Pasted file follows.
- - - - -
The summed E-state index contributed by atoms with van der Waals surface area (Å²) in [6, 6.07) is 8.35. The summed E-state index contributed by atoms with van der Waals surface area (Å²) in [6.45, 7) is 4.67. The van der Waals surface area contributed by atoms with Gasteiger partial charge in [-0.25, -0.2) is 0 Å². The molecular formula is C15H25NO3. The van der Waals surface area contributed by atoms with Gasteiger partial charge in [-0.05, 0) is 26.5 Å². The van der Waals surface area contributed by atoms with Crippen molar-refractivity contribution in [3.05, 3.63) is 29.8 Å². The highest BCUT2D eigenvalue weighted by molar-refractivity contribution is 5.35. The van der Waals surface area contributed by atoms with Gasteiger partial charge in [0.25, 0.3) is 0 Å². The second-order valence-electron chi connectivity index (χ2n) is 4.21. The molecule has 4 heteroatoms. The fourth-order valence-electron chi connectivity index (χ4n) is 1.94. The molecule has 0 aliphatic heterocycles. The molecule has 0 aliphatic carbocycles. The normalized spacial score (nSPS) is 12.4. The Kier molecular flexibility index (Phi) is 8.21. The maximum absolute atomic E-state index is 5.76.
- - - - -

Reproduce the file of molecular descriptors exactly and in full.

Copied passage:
The summed E-state index contributed by atoms with van der Waals surface area (Å²) in [6, 6.07) is 8.35. The summed E-state index contributed by atoms with van der Waals surface area (Å²) in [6.45, 7) is 4.67. The van der Waals surface area contributed by atoms with Gasteiger partial charge in [-0.25, -0.2) is 0 Å². The molecular formula is C15H25NO3. The van der Waals surface area contributed by atoms with Gasteiger partial charge in [-0.05, 0) is 26.5 Å². The van der Waals surface area contributed by atoms with Crippen molar-refractivity contribution in [3.05, 3.63) is 29.8 Å². The highest BCUT2D eigenvalue weighted by molar-refractivity contribution is 5.35. The van der Waals surface area contributed by atoms with Gasteiger partial charge in [0.25, 0.3) is 0 Å². The second-order valence-electron chi connectivity index (χ2n) is 4.21. The molecule has 4 heteroatoms. The fourth-order valence-electron chi connectivity index (χ4n) is 1.94. The molecule has 0 aliphatic heterocycles. The molecule has 0 aliphatic carbocycles. The normalized spacial score (nSPS) is 12.4. The Kier molecular flexibility index (Phi) is 8.21. The maximum absolute atomic E-state index is 5.76.